South Africa produces more than 255 million tonnes of coal per year. More than 92 % of coal used in the African continent comes from South Africa. From these statements is easy to see why it is important for this sector to value its human resources. Many studies have been done about different sectors in South Africa. A study by Tshianeo (2018) looked at the aviation industry. The author aimed at investigating whether operational efficiency depend on the different airport sizes in the country. In a study by Hasan and Mauliah (2015), they tried to establish the relationship between three job characteristics constructs that is work engagement, intrinsic motivation and job satisfaction in a coal mining industry. The results indicated a positive relationship between job satisfaction, work engagement and intrinsic motivation among workers. Their study proved that intrinsic motivators such as recognition and knowledge are important for high productivity levels in the coal mining industry. They proposed that human resources interventions are required in order to deal with enhancing work engagement and job satisfaction. Although the coal mining industry covered here is in another country either than South Africa the results of these study is valuable for the current research. They deal with job satisfaction in the coal mining industry.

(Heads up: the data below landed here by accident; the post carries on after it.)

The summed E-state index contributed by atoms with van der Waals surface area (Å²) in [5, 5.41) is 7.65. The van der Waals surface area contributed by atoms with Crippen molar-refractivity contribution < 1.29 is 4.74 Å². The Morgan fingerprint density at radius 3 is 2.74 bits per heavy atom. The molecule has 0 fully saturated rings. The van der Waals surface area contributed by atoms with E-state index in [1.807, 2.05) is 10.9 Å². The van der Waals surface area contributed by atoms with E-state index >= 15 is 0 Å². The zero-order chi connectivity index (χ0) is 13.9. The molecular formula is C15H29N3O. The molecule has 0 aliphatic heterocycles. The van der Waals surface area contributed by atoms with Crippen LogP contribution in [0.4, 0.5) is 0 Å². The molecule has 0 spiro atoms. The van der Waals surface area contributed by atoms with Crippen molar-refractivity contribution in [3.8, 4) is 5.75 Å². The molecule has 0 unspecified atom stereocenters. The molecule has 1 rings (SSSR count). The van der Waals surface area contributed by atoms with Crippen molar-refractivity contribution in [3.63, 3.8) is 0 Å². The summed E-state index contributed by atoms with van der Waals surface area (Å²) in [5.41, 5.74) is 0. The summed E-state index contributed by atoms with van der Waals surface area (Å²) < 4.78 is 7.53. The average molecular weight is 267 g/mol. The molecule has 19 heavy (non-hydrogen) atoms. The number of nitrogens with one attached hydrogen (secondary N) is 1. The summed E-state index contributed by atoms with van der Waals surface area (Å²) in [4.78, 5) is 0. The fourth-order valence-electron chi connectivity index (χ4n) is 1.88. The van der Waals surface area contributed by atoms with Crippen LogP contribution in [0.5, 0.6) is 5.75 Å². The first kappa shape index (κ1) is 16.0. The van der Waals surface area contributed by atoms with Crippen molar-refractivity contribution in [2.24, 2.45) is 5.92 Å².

Masia and Pienaar (2011) investigated the relationship between work stress, job insecurity, satisfaction and commitment to safety compliance in the mining industry. The results showed that work stress and job insecurity had a negative relationship with safety compliance. The researchers found that only job satisfaction was a significant predictor of safety. Although exploratory, this study suggests that promoting job satisfaction may improve safety compliance. Therefore, it’s important for the coal mining industry employer to find out those factors that employees feel will contribute to their satisfaction and provide these to their employees.
Figure 1: Theoretical Framework for job satisfaction
The objective of this study is to determine those factors that contribute towards job satisfaction in the coal mining industry.